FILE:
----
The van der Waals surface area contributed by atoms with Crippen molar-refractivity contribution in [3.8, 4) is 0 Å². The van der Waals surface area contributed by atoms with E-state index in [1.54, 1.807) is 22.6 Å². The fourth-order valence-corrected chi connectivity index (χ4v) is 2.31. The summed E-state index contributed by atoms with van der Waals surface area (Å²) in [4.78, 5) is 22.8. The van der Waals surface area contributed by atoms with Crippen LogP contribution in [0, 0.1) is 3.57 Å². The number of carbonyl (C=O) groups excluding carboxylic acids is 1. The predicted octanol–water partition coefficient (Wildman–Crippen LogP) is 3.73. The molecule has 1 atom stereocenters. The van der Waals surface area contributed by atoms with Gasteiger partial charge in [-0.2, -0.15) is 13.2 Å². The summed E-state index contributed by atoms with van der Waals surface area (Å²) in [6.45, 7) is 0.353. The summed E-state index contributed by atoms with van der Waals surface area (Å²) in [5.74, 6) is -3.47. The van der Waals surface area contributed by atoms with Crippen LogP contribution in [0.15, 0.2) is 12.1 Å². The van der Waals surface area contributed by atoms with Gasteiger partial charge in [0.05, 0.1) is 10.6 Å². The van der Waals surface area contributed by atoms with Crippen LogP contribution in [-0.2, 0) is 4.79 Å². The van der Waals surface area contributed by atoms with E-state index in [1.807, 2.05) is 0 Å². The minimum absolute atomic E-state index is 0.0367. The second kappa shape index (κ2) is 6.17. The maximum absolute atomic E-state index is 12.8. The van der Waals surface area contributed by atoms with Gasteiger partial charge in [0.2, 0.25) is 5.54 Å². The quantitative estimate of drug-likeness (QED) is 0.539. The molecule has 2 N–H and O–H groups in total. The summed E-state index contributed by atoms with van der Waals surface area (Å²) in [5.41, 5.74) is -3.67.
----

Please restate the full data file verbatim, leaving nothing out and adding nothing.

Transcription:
The van der Waals surface area contributed by atoms with Crippen molar-refractivity contribution in [3.8, 4) is 0 Å². The van der Waals surface area contributed by atoms with E-state index in [1.54, 1.807) is 22.6 Å². The fourth-order valence-corrected chi connectivity index (χ4v) is 2.31. The summed E-state index contributed by atoms with van der Waals surface area (Å²) in [4.78, 5) is 22.8. The van der Waals surface area contributed by atoms with Crippen LogP contribution in [0, 0.1) is 3.57 Å². The number of carbonyl (C=O) groups excluding carboxylic acids is 1. The predicted octanol–water partition coefficient (Wildman–Crippen LogP) is 3.73. The molecule has 1 atom stereocenters. The van der Waals surface area contributed by atoms with Gasteiger partial charge in [-0.2, -0.15) is 13.2 Å². The summed E-state index contributed by atoms with van der Waals surface area (Å²) in [6.45, 7) is 0.353. The summed E-state index contributed by atoms with van der Waals surface area (Å²) in [5.74, 6) is -3.47. The van der Waals surface area contributed by atoms with Crippen LogP contribution in [0.15, 0.2) is 12.1 Å². The van der Waals surface area contributed by atoms with Gasteiger partial charge in [0.05, 0.1) is 10.6 Å². The van der Waals surface area contributed by atoms with Crippen LogP contribution in [-0.2, 0) is 4.79 Å². The van der Waals surface area contributed by atoms with E-state index in [1.807, 2.05) is 0 Å². The minimum absolute atomic E-state index is 0.0367. The second kappa shape index (κ2) is 6.17. The maximum absolute atomic E-state index is 12.8. The van der Waals surface area contributed by atoms with Gasteiger partial charge in [0.2, 0.25) is 5.54 Å². The quantitative estimate of drug-likeness (QED) is 0.539. The molecule has 2 N–H and O–H groups in total. The summed E-state index contributed by atoms with van der Waals surface area (Å²) in [5.41, 5.74) is -3.67.